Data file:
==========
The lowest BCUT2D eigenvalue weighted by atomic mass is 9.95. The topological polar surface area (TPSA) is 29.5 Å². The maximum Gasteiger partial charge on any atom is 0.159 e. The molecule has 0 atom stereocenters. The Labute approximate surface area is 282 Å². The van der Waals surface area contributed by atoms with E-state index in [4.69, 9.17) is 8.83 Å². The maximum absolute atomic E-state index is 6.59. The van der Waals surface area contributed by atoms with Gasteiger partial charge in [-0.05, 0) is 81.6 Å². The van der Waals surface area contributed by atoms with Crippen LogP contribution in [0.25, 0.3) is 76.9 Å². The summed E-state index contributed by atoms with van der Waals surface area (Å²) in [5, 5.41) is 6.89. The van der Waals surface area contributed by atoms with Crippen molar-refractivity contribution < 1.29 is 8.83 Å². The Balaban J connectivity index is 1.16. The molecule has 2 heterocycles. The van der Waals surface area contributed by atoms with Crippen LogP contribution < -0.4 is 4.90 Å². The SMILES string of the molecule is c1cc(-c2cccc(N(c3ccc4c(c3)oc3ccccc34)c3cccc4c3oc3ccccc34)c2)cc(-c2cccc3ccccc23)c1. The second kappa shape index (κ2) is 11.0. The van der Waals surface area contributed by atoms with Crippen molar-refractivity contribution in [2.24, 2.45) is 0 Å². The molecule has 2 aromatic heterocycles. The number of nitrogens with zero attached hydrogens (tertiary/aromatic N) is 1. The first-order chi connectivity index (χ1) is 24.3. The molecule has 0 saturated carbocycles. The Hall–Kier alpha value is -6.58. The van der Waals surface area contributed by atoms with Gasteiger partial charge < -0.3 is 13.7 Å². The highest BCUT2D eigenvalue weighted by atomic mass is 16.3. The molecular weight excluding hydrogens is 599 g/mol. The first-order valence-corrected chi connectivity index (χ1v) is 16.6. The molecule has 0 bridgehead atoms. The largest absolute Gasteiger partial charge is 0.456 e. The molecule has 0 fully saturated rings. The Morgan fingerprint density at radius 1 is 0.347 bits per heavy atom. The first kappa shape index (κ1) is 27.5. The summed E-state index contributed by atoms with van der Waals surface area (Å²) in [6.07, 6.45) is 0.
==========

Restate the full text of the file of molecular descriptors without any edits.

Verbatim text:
The lowest BCUT2D eigenvalue weighted by atomic mass is 9.95. The topological polar surface area (TPSA) is 29.5 Å². The maximum Gasteiger partial charge on any atom is 0.159 e. The molecule has 0 atom stereocenters. The Labute approximate surface area is 282 Å². The van der Waals surface area contributed by atoms with E-state index in [4.69, 9.17) is 8.83 Å². The maximum absolute atomic E-state index is 6.59. The van der Waals surface area contributed by atoms with Gasteiger partial charge in [-0.05, 0) is 81.6 Å². The van der Waals surface area contributed by atoms with Crippen LogP contribution in [0.25, 0.3) is 76.9 Å². The summed E-state index contributed by atoms with van der Waals surface area (Å²) in [5, 5.41) is 6.89. The van der Waals surface area contributed by atoms with Crippen molar-refractivity contribution < 1.29 is 8.83 Å². The Balaban J connectivity index is 1.16. The molecule has 2 heterocycles. The van der Waals surface area contributed by atoms with Crippen LogP contribution < -0.4 is 4.90 Å². The SMILES string of the molecule is c1cc(-c2cccc(N(c3ccc4c(c3)oc3ccccc34)c3cccc4c3oc3ccccc34)c2)cc(-c2cccc3ccccc23)c1. The second kappa shape index (κ2) is 11.0. The van der Waals surface area contributed by atoms with Crippen molar-refractivity contribution in [2.24, 2.45) is 0 Å². The molecule has 2 aromatic heterocycles. The number of nitrogens with zero attached hydrogens (tertiary/aromatic N) is 1. The first-order chi connectivity index (χ1) is 24.3. The molecule has 0 saturated carbocycles. The Hall–Kier alpha value is -6.58. The van der Waals surface area contributed by atoms with Gasteiger partial charge < -0.3 is 13.7 Å². The highest BCUT2D eigenvalue weighted by atomic mass is 16.3. The molecular weight excluding hydrogens is 599 g/mol. The first-order valence-corrected chi connectivity index (χ1v) is 16.6. The molecule has 0 bridgehead atoms. The largest absolute Gasteiger partial charge is 0.456 e. The molecule has 0 fully saturated rings. The Morgan fingerprint density at radius 1 is 0.347 bits per heavy atom. The first kappa shape index (κ1) is 27.5. The summed E-state index contributed by atoms with van der Waals surface area (Å²) in [6.07, 6.45) is 0.